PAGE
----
His Consistency: he stuck at what was right and didn’t deviate, despite the opposition which doubtless came from people who had prospered under his dad’s slack regime. Commencement in godliness is usually fairly easy; continuance demands hard slog.

His Doctrine: he went all the way back to the instructions God gave Moses. The great message of the prophets was that Israel should return to the law. So today – the only way to progress in faith is to go back to the unchanged teachings of the Bible. The Lord did not disclose new truth to Hezekiah, nor does He reveal anything new today; all He has to say to us is in the written Word, "the faith which was once for all delivered unto the saints" (Jude v.3, ASV). Mind you, Hezekiah carefully distinguished between a divine command and a man-made tradition. Over time, the Israelites had turned Moses’ brazen serpent into a religious relic to be venerated; so Hezekiah called it what it really was (Nehushtan – a mere lump of brass) and smashed it up. How quickly a good thing can be misused. You have only to think of the superstitious nonsense of Roman Catholicism to see the point.

Finally, his Enablement: God was with him. That was the secret of his success, for no one can manage alone. Indeed, his very name means "strength of Jehovah". Of course, the Lord’s presence does not automatically guarantee an easy ride. Joseph knew the Lord with him specifically when his brothers sold him into slavery and when he was unjustly imprisoned for alleged attempted rape (Genesis 39.1-2; 20-21). His outward circumstances were far from encouraging – and yet in the midst of it all God was there.

Hezekiah therefore stands as a superb model for every believer. But what about his son? Manasseh’s name means "forgetting", presumably looking back to Joseph’s firstborn, named after his Egyptian experience where the Lord’s goodness "made me forget all my toil [the hardships he endured], and all my father’s house [the advantages he lost]" (Gen 41.51). Yet despite a godly upbringing Manasseh forgot the claims of God. The tragic snapshot in 2 Kings is devastating in its condemnation (2 Kings 21.2-3). And if we only had this account it would be gloomy indeed, for there is not one bright spot in all his 55 long years of power. But it is the marvel of God’s sovereign grace to shine in the darkest hour and intervene in the blackest heart. The chronicler’s narrative provides an unexpected snapshot of repentance. The king who had stubbornly resisted God’s word was taken captive to Babylon: "And when he [Manasseh] was in affliction, he besought the Lord his God, and humbled himself greatly before the God of his fathers, And prayed unto him: and he was intreated of him, and heard his supplication, and brought him again to Jerusalem into his kingdom. Then Manasseh knew that the Lord he was God" (2 Chr 33.12-13).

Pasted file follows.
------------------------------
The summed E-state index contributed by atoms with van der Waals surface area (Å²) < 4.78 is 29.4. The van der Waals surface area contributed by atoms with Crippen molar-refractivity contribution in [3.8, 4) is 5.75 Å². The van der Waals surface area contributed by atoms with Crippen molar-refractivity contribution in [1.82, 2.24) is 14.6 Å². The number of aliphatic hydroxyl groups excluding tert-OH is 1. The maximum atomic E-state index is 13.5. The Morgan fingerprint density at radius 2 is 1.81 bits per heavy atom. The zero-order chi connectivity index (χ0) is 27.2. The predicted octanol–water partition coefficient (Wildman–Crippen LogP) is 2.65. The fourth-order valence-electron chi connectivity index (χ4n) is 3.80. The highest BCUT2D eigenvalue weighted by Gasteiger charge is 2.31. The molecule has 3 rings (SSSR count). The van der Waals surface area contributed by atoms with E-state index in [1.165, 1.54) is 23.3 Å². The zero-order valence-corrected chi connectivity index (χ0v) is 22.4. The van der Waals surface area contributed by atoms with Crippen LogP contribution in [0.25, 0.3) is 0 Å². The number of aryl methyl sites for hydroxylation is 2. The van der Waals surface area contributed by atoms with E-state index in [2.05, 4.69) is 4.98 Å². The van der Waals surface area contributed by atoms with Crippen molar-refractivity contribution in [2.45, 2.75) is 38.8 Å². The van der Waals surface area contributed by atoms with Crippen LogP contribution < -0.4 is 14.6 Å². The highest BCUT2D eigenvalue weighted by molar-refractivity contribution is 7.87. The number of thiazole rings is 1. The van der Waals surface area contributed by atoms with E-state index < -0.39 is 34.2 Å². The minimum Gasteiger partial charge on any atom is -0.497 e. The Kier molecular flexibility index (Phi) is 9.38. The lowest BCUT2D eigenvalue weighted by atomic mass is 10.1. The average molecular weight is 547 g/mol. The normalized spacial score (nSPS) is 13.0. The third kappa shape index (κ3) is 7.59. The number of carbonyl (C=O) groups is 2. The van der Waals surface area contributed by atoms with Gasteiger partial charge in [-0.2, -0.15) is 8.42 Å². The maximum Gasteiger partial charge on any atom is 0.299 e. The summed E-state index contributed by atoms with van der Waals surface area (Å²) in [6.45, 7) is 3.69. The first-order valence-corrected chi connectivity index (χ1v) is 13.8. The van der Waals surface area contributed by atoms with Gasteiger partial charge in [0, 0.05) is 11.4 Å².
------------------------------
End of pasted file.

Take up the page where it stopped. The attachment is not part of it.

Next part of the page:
Amazingly, Manasseh became a pattern of how we should respond to affliction: "he besought the Lord his God, and humbled himself". His grandfather Ahaz had reacted differently, for "in the time of his distress did he trespass yet more against the Lord: this is that king Ahaz. For he sacrificed unto the gods of Damascus" (2 Chr 28.22-23). Distress hardened Ahaz in idolatry, but it melted Manasseh into a genuine contrition which was demonstrated by his conduct when he returned to Judah (2 Chr 33.14-16). The worst king in Judah’s history ended well, although not even his transformation could save the nation from judgment, for his evil influence lingered on (2 Kings 23.26; 2 Chr 33.17). As Shakespeare’s King Lear says, "Woe, that too late repents!" Manasseh was saved, but his nation still suffered. How careful we should be about the kind of example we set others! Whatever our family background, may the Lord give us help to steer a straight course for Him.

To be continued.